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Resuscitation. 2018 Dec;133:173-179. doi: 10.1016/j.resuscitation.2018.08.013. Epub 2018 Aug 15.

End-tidal carbon dioxide during pediatric in-hospital cardiopulmonary resuscitation.

Author information

1
Department of Anesthesiology and Critical Care Medicine, The Children's Hospital of Philadelphia, University of Pennsylvania, 3400 Civic Center Blvd, Philadelphia, PA 19104, United States. Electronic address: bergra@email.chop.edu.
2
Department of Pediatrics, University of Utah, 295 Chipeta Way, Salt Lake City, UT 84158, United States.
3
Department of Pediatrics, Children's Hospital of Michigan, Wayne State University, 3901 Beaubien Blvd, Detroit, MI 48201, United States.
4
Department of Pediatrics, Nationwide Children's Hospital, The Ohio State University, 611 East Livingston Ave, Columbus, OH 43205, United States.
5
Department of Pediatrics, Children's National Medical Center, 111 Michigan Ave, NW, Washington DC 20010, United States.
6
Department of Anesthesiology, Children's Hospital of Los Angeles, University of Southern California Keck College of Medicine, 1975 Zonal Ave, Los Angeles, CA 90033, United States.
7
Department of Critical Care Medicine, Children's Hospital of Pittsburgh, University of Pittsburgh, 4401 Penn. Ave, Pittsburgh, PA 15224, United States.
8
Department of Pediatrics, Benioff Children's Hospital, University of California San Francisco, 1550 4th Street, San Francisco, CA 94158, United States.
9
Department of Pediatrics, Mattel Children's Hospital, University of California Los Angeles, 757 Westwood Plaza, Los Angeles, CA 90095, United States.
10
Department of Pediatrics, C.S. Mott Children's Hospital, University of Michigan, 1540 E Hospital Drive, Ann Arbor, MI 48109, United States.
11
Department of Pediatrics, Children's National Medical Center, 111 Michigan Ave, NW, Washington DC 20010, United States; Department of Pediatrics, Phoenix Children's Hospital, 1919 E Thomas Rd, Phoenix, AZ 85016, United States.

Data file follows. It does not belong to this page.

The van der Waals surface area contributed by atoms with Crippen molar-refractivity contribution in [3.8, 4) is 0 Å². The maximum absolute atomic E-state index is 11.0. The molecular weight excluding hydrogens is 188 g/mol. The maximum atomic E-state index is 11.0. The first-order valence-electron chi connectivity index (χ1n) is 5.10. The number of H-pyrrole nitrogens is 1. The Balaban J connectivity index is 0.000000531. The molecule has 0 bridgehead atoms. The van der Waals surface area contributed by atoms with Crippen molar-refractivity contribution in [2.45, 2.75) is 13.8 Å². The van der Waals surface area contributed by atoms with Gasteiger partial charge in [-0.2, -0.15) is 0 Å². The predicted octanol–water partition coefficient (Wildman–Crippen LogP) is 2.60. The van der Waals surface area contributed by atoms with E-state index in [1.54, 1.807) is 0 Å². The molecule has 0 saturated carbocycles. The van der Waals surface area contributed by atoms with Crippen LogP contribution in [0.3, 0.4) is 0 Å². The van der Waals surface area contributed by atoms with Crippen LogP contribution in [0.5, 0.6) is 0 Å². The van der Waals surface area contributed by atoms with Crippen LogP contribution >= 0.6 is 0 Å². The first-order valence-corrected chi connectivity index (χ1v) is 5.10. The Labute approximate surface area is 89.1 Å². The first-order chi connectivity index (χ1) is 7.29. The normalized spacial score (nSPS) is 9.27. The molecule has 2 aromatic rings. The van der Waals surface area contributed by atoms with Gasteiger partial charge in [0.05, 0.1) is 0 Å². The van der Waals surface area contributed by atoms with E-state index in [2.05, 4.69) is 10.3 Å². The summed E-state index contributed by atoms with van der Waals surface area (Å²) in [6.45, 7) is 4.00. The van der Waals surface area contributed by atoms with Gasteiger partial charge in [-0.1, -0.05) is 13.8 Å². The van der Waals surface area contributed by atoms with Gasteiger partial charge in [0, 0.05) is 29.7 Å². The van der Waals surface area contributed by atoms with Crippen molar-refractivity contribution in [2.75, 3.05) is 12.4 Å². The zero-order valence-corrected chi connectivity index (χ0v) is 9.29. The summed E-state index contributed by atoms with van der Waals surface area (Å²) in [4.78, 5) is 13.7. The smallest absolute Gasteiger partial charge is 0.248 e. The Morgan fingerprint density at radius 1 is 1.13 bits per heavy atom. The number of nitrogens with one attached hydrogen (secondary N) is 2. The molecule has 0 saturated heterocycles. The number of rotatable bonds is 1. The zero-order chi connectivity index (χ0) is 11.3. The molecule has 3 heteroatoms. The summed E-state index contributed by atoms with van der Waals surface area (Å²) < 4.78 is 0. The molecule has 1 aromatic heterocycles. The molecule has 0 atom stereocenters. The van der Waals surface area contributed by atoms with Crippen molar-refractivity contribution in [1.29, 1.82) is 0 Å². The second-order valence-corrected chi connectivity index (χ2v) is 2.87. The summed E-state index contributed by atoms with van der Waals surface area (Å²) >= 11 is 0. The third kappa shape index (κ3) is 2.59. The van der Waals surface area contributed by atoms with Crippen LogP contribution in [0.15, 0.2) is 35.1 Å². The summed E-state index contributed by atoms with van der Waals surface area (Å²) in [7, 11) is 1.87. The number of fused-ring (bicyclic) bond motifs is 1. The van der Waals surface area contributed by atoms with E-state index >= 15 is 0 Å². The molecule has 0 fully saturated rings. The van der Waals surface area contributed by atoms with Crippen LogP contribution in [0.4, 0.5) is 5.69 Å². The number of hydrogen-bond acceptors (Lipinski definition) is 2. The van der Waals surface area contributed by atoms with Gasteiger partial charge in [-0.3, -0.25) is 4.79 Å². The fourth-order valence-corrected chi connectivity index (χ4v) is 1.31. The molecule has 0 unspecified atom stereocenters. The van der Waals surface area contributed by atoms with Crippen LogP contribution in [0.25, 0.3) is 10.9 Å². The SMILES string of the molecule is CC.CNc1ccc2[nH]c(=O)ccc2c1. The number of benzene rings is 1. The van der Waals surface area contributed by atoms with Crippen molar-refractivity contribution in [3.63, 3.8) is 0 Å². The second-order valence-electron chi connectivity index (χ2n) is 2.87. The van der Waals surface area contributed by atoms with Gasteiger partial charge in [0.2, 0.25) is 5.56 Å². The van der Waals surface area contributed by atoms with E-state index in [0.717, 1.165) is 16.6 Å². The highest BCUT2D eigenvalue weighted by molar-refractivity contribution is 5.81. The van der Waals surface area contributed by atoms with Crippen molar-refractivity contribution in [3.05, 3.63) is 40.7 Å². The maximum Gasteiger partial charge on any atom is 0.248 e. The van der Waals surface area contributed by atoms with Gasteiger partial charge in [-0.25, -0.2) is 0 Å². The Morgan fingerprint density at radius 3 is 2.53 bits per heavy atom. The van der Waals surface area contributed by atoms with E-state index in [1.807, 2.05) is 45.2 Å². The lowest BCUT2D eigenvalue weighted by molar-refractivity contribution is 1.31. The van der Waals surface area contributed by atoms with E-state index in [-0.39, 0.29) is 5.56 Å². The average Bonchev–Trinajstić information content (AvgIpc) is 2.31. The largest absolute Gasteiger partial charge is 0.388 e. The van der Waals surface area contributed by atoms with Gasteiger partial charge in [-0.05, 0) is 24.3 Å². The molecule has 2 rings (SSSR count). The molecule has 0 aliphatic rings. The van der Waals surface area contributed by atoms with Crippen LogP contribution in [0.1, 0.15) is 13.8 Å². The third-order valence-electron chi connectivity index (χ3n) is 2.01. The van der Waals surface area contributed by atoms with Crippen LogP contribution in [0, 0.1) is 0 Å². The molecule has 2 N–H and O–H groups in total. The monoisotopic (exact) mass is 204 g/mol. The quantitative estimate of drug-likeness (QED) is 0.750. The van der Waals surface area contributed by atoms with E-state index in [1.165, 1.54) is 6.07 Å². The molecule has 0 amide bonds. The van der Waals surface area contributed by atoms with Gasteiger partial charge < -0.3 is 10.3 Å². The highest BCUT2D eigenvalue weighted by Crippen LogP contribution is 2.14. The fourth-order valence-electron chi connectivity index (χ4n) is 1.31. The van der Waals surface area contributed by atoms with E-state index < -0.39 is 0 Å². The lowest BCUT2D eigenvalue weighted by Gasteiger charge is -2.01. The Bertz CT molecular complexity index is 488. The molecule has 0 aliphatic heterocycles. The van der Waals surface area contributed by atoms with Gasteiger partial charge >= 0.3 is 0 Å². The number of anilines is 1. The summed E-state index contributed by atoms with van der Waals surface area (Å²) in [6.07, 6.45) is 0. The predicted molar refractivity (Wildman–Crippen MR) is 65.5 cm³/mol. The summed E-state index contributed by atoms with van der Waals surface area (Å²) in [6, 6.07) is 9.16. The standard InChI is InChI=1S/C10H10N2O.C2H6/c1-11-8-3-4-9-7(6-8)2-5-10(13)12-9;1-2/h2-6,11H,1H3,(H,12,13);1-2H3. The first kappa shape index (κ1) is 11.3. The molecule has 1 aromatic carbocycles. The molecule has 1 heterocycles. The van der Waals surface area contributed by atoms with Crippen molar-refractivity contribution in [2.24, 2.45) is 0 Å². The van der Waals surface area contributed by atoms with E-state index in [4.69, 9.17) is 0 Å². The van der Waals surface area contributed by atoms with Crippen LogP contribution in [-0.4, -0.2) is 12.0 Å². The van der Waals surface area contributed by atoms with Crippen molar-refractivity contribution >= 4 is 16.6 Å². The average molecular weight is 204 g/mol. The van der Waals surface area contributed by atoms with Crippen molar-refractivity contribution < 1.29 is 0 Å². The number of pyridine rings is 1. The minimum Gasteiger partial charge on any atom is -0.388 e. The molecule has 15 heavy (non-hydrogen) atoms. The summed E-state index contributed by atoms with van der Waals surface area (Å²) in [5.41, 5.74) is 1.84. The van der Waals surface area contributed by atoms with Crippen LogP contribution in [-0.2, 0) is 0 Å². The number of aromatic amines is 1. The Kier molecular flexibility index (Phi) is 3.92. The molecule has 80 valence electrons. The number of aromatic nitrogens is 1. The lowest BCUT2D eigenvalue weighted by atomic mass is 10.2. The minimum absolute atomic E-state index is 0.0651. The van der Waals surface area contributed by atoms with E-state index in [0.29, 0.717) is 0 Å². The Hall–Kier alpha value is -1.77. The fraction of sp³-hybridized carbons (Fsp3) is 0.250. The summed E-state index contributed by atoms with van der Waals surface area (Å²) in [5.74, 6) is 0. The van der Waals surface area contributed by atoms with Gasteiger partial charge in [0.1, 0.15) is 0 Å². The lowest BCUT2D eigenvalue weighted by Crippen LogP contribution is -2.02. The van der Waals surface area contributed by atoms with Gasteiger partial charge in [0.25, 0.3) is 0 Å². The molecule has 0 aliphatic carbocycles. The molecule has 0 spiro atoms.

12
Department of Pediatrics, Children's Hospital of Colorado, 13121 East 17th Avenue, University of Colorado, Denver, CO 80045, United States.
13
Department of Molecular Biology, Princeton University, 219 Lewis Thomas Lab, Princeton, NJ 08544, United States.
14
Department of Anesthesiology and Critical Care Medicine, The Children's Hospital of Philadelphia, University of Pennsylvania, 3400 Civic Center Blvd, Philadelphia, PA 19104, United States.

Abstract

BACKGROUND:

Based on laboratory cardiopulmonary resuscitation (CPR) investigations and limited adult data, the American Heart Association Consensus Statement on CPR Quality recommends titrating CPR performance to achieve end-tidal carbon dioxide (ETCO2) >20 mmHg.

AIMS:

We prospectively evaluated whether ETCO2 > 20 mmHg during CPR was associated with survival to hospital discharge.

METHODS:

Children ≥37 weeks gestation in Collaborative Pediatric Critical Care Research Network intensive care units with chest compressions for ≥1 min and ETCO2 monitoring prior to and during CPR between July 1, 2013 and June 31, 2016 were included. ETCO2 and Utstein-style cardiac arrest data were collected. Multivariable Poisson regression models with robust error estimates were used to estimate relative risk of outcomes.

RESULTS:

Blinded investigators analyzed ETCO2 waveforms from 43 children. During CPR, the median ETCO2 was 23 mmHg [quartiles, 16 and 28 mmHg], median ventilation rate was 29 breaths/min [quartiles, 24 and 35 breaths/min], and median duration of CPR was 5 min [quartiles, 2 and 16 min]. Return of spontaneous circulation occurred after 71% of CPR events and 37% of patients survived to hospital discharge. For children with mean ETCO2 during CPR > 20 mmHg, the adjusted relative risk for survival was 0.92 (0.41, 2.08), p = 0.84. The median mean ETCO2 among children who survived to hospital discharge was 20 mmHg [quartiles; 15, 28 mmHg] versus 23 mmHg [16, 28 mmHg] among non-survivors.

CONCLUSION:

Mean ETCO2 > 20 mmHg during pediatric in-hospital CPR was not associated with survival to hospital discharge, and ETCO2 was not different in survivors versus non-survivors.

KEYWORDS:

Cardiac arrest; Cardiopulmonary resuscitation (CPR); End-tidal carbon dioxide (ETCO2); In-hospital; Pediatric; Survival

PMID:
30118812
PMCID:
PMC6258346
[Available on 2019-12-01]
DOI:
10.1016/j.resuscitation.2018.08.013

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